In December 2017 my husband was signed up and ready to go to the Air Force basic training. We knew we wouldn’t be able to chat on the phone, although he had heard rumors that they gave you an hour of phone time on the weekends to call home to family, but we weren’t counting on it (didn’t want to get our hopes up if it wasn’t true). I didn’t know how much of a heartache would be to not be able to talk or text him every day. Since I was a teenager I’ve had a phone and I now really understood how much we take that advantage for granted in our generation.
I started writing letters to him every day and mailing it out the next day so that he would hopefully have something to open/read every day, or at least every time they delivered the mail (his mom and I were never sure if they got something every day or just once a week). We had to sit and wait for a return letter which we knew he couldn’t write one every day, so we hoped for at least one a week. But when that first letter came it was like a thunderstorm after a long drought. Although it hadn’t been that long since he had left, to me with a package of premium obsidian bracelet, it felt like a year until I received that first letter. And even though it really wasn’t anything special; no profession of undying love, no poetry or song, and definitely nothing super cheesy (my husband doesn’t do the whole “gushy romantic” stuff haha), it is still the gift I love the most!
Just to hold his words in my hands was enough for me. My generation never really went through the love letter phase because by the time we were old enough to have crushes we had cell phones. And while cell phones are amazing because they can keep people thousands of miles away in touch with each other in an instant, the feeling of receiving a handwritten letter is like no other. My husbands not always great at texting and has to be asked to write a romantic text, or it won’t even cross his mind, but with this letter it seemed so easy for him to tell me that he loved me and missed me.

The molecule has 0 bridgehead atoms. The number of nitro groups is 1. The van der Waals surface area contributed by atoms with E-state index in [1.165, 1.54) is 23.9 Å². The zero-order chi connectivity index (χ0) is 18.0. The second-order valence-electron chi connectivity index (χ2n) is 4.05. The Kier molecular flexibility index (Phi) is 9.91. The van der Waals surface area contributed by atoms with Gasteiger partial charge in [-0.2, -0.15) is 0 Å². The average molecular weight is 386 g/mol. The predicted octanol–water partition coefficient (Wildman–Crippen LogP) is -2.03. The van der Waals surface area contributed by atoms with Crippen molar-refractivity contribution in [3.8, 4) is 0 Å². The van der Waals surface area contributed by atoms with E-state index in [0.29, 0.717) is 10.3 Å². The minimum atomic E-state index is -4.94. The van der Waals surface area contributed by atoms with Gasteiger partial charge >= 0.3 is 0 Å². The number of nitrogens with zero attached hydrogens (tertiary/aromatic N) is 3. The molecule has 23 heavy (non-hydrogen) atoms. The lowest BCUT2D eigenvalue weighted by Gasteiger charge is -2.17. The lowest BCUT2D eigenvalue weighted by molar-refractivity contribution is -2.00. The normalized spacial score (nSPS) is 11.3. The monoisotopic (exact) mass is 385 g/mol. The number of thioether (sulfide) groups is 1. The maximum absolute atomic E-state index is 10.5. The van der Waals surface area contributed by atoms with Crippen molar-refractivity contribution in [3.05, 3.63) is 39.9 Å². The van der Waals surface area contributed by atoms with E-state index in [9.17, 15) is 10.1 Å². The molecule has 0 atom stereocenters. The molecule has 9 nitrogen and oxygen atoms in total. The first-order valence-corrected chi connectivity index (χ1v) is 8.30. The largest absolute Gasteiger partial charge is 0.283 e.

I still carry it around in my wallet as well as a pretty battered up picture he sent me of his basic training “headshot” that they have everyone take. Although it’s not much, and it probably cost him less than a dollar to make and mail to me its still one of my most important possessions. Just before this most recent deployment he went on I took it out and read it and balled my eyes out thinking back to that time and how far we’ve come in the last 3, almost 4, years. It made me think of everything we went through to get where we are today; my mom and I driving 32 hours straight in my crammed to the brim Jeep Patriot from south Georgia to Minot ND, the -60 degree winter we went through that first winter in Minot, the horrific blizzard we drove through that next Valentine’s Day just so we could get away for the weekend and visit Mt.Rushmore, the first deployment we went through being 15 hours apart, I was working twelve-hour shifts at the hospital and then having to stay up for an extra few ours just to get in a few minutes of catching up, the whole packing and prep for us to have a smooth move to Germany and all the amazing things we’ve seen in just the first 6 months of us being here.
One simple letter, but it holds so many crazy, wonderful, hilarious memories in its pages. I wish we could go back to a time when writing letters to loved ones was an important thing because a text nowadays just doesn’t pack the punch like a letter does. Since that first letter I had received about 8 more and every single one still felt amazing. I was surprised when he came home with a beautiful wooden box he had found at the store on base, and it had all the letters and pictures I had sent him while he was in basic training. It made my heart happy that he cared enough to keep them and not just toss them after reading them. And the ones he sent me now rest in a shadow box hanging on the wall in our bedroom, so I can see them every day and remember how strong we are and how far we’ve come. I will never take for granted being able to pick up my phone and message someone again.